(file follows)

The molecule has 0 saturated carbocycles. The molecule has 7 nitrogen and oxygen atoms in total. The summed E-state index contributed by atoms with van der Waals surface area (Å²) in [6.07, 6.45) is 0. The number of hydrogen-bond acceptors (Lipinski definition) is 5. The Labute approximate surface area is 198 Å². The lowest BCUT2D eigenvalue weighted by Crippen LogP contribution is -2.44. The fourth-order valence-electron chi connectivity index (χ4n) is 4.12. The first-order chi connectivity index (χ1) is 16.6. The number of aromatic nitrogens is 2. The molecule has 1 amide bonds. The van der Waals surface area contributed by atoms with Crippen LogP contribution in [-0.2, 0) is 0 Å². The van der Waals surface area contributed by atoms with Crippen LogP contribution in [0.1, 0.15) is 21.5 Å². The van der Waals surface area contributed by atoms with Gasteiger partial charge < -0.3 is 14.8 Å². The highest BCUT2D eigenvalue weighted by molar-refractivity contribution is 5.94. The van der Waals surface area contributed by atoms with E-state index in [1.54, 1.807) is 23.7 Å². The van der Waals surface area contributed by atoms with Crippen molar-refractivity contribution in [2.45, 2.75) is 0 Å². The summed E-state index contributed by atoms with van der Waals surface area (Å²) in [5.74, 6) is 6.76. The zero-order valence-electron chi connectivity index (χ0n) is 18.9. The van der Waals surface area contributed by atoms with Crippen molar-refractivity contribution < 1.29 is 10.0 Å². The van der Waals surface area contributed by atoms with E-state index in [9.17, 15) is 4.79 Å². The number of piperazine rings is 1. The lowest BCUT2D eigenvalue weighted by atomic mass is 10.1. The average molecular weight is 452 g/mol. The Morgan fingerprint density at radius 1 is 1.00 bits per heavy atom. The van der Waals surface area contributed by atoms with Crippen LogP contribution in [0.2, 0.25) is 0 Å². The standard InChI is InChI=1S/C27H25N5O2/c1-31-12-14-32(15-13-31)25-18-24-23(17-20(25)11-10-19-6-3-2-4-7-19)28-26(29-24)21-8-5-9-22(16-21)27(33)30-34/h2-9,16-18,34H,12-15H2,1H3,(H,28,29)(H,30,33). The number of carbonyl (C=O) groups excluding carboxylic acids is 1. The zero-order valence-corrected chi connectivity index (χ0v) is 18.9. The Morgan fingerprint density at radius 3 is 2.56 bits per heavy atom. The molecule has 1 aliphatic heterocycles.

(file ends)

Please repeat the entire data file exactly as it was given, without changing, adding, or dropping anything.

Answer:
The molecule has 0 saturated carbocycles. The molecule has 7 nitrogen and oxygen atoms in total. The summed E-state index contributed by atoms with van der Waals surface area (Å²) in [6.07, 6.45) is 0. The number of hydrogen-bond acceptors (Lipinski definition) is 5. The Labute approximate surface area is 198 Å². The lowest BCUT2D eigenvalue weighted by Crippen LogP contribution is -2.44. The fourth-order valence-electron chi connectivity index (χ4n) is 4.12. The first-order chi connectivity index (χ1) is 16.6. The number of aromatic nitrogens is 2. The molecule has 1 amide bonds. The van der Waals surface area contributed by atoms with Crippen LogP contribution in [-0.2, 0) is 0 Å². The van der Waals surface area contributed by atoms with Crippen LogP contribution in [0.1, 0.15) is 21.5 Å². The van der Waals surface area contributed by atoms with Gasteiger partial charge < -0.3 is 14.8 Å². The highest BCUT2D eigenvalue weighted by molar-refractivity contribution is 5.94. The van der Waals surface area contributed by atoms with E-state index in [1.54, 1.807) is 23.7 Å². The van der Waals surface area contributed by atoms with Crippen molar-refractivity contribution in [2.45, 2.75) is 0 Å². The summed E-state index contributed by atoms with van der Waals surface area (Å²) in [5.74, 6) is 6.76. The zero-order valence-electron chi connectivity index (χ0n) is 18.9. The van der Waals surface area contributed by atoms with Crippen molar-refractivity contribution < 1.29 is 10.0 Å². The van der Waals surface area contributed by atoms with E-state index in [9.17, 15) is 4.79 Å². The number of piperazine rings is 1. The lowest BCUT2D eigenvalue weighted by atomic mass is 10.1. The average molecular weight is 452 g/mol. The Morgan fingerprint density at radius 1 is 1.00 bits per heavy atom. The van der Waals surface area contributed by atoms with Crippen LogP contribution in [0.2, 0.25) is 0 Å². The standard InChI is InChI=1S/C27H25N5O2/c1-31-12-14-32(15-13-31)25-18-24-23(17-20(25)11-10-19-6-3-2-4-7-19)28-26(29-24)21-8-5-9-22(16-21)27(33)30-34/h2-9,16-18,34H,12-15H2,1H3,(H,28,29)(H,30,33). The number of carbonyl (C=O) groups excluding carboxylic acids is 1. The zero-order valence-corrected chi connectivity index (χ0v) is 18.9. The Morgan fingerprint density at radius 3 is 2.56 bits per heavy atom. The molecule has 1 aliphatic heterocycles.